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Tailgating bikers!

Discussion in 'Your Near Misses - A Place to Vent' at netrider.net.au started by teamhamsandwich, Oct 20, 2009.

  1. To the guy on a madass (gn 365) going down dandenong rd this morning... DONT TAILGATE ME. Im normally a rider but drove the 4wd to work this morning and this muppet was a metre from my ass and forced me to go through a yellow I would normally have braked for. If I had of braked he would have been a flattened madass.

    Just take the time to think how long it takes for you to stop and remember to have a a safe option at all times. Your actions were stupid, and will get you killed, or injured. When that happens I bet you will be the first to jump on here and complain about cagers braking for no reason...


  2. Some people just shouldn't be on the roads, whether they're on 2 or 4 wheels.
  3. What, you mean you weren't intimidated by him and forced to go faster?
  4. Not wanting to cause the person behind to crash is understandable. Tailgating in general pisses me off alot. If you tailgate, dont complain when someone doesn't see you and turns into you. Leaving a buffer increases your visibility, gives you more thinking and braking time, and increases your vision of traffic. In short, buffer!
  5. often its the battle of the tailgator vs the tailgatee. If you tailgate you tend not to get tailgated very often and if you leave space cars want you to speed up and close the gap so no one else gets in front.

    Its a paradox!

    Personally I like my space in front and behind so i'll leave some room and if the car behind is annoying i'll give the bars a little wiggle. Works 9 times out of 10. and on the 1 time that it doesn't work, change lanes and let him pass.
  6. Yup, have to be firm when creating a buffer space in front - the person behind you seems to think that driving an inch off your rear will get them wherever they're going faster, despite the car in front only being 2 seconds away. After a minute or so they usually get the point and follow your example of leaving some space. Howerver some are ignorant or aggressive and will continue leaving no gap behind you, in which case some creative throttle can be used to relocate.
  7. When I am ready to pass or waiting for an opportunity to pass, I tailgate, But I am either to one side or the other, where my head light is in their mirrors, so they know I am there.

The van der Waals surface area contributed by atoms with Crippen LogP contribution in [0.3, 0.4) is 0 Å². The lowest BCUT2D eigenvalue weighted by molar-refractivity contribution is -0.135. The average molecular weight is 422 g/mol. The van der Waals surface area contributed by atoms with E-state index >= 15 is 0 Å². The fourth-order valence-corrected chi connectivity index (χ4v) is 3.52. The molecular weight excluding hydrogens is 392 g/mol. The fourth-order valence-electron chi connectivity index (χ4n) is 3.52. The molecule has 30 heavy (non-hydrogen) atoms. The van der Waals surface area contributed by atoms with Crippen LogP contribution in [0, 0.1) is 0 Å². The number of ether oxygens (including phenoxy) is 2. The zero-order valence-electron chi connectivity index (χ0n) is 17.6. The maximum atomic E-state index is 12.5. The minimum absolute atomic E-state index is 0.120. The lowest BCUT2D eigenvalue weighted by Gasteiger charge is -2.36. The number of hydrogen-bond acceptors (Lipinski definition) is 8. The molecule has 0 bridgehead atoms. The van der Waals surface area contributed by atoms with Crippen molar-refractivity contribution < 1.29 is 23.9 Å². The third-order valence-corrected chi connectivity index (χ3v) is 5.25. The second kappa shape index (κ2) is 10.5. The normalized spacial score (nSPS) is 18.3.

If they stop suddenly, I just go past to the side of their cars. Safely.
    But if you sit in the middle behind their cars and they stop suddenly, your deadmeat.
  8. +1

    This should be a part of the splitting 101 course. :p

    Heavy traffic calls for a very different riding style.
  9. I find that using my brake lever just enough to engage the brake light, but not enough to actually put the pads in contact with the disc, can give a tailgater the hint. Flick the brake light on and off a few times and more often than not the person behind me will either drop back or pull out to overtake.

    But I have to say that I've seen people - on 2 wheels and on 4 - who seem to position themselves about one car-length/bike-length away from the vehicle in front and then stay there. Those people are truly scary.

    +1 to riding in one of the wheel tracks. Cars slow and stop much more quickly than bikes, so even if you start braking as soon as the car in front of you does there is a good chance you will close that gap. If you are in one of the wheel tracks you have a much better chance of pulling alongside the car in front instead of going straight into the back of them.
  10. - 1

    With 18 bhp at my disposal, I need a run up to even think about overtaking!
  11. you don't need a litre sports bike to ride one of the wheeltracks and transition into splitting opposed to running up the back of somebody.

    I wasn't suggesting that you gas it past everybody. Don't let your engine capacity envy stop you from picking up good techniques. Deadman's advice was good, regardless of what bike you are riding.